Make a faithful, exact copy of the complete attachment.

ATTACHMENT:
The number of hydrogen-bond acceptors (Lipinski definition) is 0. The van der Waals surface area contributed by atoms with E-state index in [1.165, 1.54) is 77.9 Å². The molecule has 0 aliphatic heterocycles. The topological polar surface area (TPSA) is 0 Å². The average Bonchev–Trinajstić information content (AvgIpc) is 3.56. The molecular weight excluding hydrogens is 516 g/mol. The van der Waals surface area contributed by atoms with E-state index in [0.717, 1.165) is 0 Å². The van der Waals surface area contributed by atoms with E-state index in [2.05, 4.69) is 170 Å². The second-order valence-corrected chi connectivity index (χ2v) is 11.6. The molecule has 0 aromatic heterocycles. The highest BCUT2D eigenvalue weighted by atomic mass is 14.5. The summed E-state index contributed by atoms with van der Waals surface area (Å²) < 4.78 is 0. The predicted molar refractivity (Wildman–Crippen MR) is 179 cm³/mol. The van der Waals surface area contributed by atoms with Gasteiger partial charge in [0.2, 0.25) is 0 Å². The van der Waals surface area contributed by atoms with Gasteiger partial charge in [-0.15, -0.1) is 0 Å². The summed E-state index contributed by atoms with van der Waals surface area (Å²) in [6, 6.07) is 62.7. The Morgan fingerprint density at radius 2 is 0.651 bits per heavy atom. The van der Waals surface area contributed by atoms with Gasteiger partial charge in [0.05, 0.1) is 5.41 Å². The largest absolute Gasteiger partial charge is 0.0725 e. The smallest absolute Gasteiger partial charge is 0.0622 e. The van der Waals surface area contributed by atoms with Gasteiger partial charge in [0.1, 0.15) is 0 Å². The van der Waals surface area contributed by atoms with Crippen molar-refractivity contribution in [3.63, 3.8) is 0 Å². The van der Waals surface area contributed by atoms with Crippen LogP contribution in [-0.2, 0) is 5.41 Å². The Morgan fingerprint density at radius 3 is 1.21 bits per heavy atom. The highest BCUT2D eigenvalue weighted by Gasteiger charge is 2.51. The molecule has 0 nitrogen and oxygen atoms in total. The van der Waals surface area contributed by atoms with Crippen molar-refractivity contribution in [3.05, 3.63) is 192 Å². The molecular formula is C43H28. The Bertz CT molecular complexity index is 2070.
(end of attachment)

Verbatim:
The number of hydrogen-bond acceptors (Lipinski definition) is 0. The van der Waals surface area contributed by atoms with E-state index in [1.165, 1.54) is 77.9 Å². The molecule has 0 aliphatic heterocycles. The topological polar surface area (TPSA) is 0 Å². The average Bonchev–Trinajstić information content (AvgIpc) is 3.56. The molecular weight excluding hydrogens is 516 g/mol. The van der Waals surface area contributed by atoms with E-state index in [0.717, 1.165) is 0 Å². The van der Waals surface area contributed by atoms with E-state index in [2.05, 4.69) is 170 Å². The second-order valence-corrected chi connectivity index (χ2v) is 11.6. The molecule has 0 aromatic heterocycles. The highest BCUT2D eigenvalue weighted by atomic mass is 14.5. The summed E-state index contributed by atoms with van der Waals surface area (Å²) < 4.78 is 0. The predicted molar refractivity (Wildman–Crippen MR) is 179 cm³/mol. The van der Waals surface area contributed by atoms with Gasteiger partial charge in [0.2, 0.25) is 0 Å². The van der Waals surface area contributed by atoms with Gasteiger partial charge in [-0.15, -0.1) is 0 Å². The summed E-state index contributed by atoms with van der Waals surface area (Å²) in [6, 6.07) is 62.7. The Morgan fingerprint density at radius 2 is 0.651 bits per heavy atom. The van der Waals surface area contributed by atoms with Gasteiger partial charge in [0.05, 0.1) is 5.41 Å². The largest absolute Gasteiger partial charge is 0.0725 e. The smallest absolute Gasteiger partial charge is 0.0622 e. The van der Waals surface area contributed by atoms with Gasteiger partial charge in [0.1, 0.15) is 0 Å². The van der Waals surface area contributed by atoms with Crippen molar-refractivity contribution in [3.63, 3.8) is 0 Å². The van der Waals surface area contributed by atoms with Crippen LogP contribution in [-0.2, 0) is 5.41 Å². The Morgan fingerprint density at radius 3 is 1.21 bits per heavy atom. The highest BCUT2D eigenvalue weighted by Gasteiger charge is 2.51. The molecule has 0 nitrogen and oxygen atoms in total. The van der Waals surface area contributed by atoms with Crippen molar-refractivity contribution in [3.05, 3.63) is 192 Å². The molecular formula is C43H28. The Bertz CT molecular complexity index is 2070.